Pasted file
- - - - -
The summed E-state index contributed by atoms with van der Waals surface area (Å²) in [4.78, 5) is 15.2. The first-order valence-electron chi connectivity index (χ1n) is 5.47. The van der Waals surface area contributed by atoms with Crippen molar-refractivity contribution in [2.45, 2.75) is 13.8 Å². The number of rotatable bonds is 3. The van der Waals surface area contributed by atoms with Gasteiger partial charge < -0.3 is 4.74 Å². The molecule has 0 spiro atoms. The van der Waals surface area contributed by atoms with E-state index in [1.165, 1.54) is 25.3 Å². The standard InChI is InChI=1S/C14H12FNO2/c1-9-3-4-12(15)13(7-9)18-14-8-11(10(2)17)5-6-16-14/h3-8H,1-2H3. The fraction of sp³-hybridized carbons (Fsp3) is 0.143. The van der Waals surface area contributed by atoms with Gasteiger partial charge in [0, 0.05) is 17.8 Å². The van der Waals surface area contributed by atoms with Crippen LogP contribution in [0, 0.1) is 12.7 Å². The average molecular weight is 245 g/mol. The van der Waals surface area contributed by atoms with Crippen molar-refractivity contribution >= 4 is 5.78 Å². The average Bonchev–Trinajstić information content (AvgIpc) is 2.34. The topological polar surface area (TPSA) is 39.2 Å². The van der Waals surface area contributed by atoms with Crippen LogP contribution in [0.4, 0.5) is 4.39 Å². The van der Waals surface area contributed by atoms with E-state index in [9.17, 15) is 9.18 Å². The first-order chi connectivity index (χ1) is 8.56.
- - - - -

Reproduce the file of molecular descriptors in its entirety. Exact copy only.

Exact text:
The summed E-state index contributed by atoms with van der Waals surface area (Å²) in [4.78, 5) is 15.2. The first-order valence-electron chi connectivity index (χ1n) is 5.47. The van der Waals surface area contributed by atoms with Crippen molar-refractivity contribution in [2.45, 2.75) is 13.8 Å². The number of rotatable bonds is 3. The van der Waals surface area contributed by atoms with Gasteiger partial charge < -0.3 is 4.74 Å². The molecule has 0 spiro atoms. The van der Waals surface area contributed by atoms with E-state index in [1.165, 1.54) is 25.3 Å². The standard InChI is InChI=1S/C14H12FNO2/c1-9-3-4-12(15)13(7-9)18-14-8-11(10(2)17)5-6-16-14/h3-8H,1-2H3. The fraction of sp³-hybridized carbons (Fsp3) is 0.143. The van der Waals surface area contributed by atoms with Gasteiger partial charge in [0, 0.05) is 17.8 Å². The van der Waals surface area contributed by atoms with Crippen LogP contribution in [0, 0.1) is 12.7 Å². The average molecular weight is 245 g/mol. The van der Waals surface area contributed by atoms with Crippen molar-refractivity contribution >= 4 is 5.78 Å². The average Bonchev–Trinajstić information content (AvgIpc) is 2.34. The topological polar surface area (TPSA) is 39.2 Å². The van der Waals surface area contributed by atoms with Crippen LogP contribution in [0.4, 0.5) is 4.39 Å². The van der Waals surface area contributed by atoms with E-state index in [9.17, 15) is 9.18 Å². The first-order chi connectivity index (χ1) is 8.56.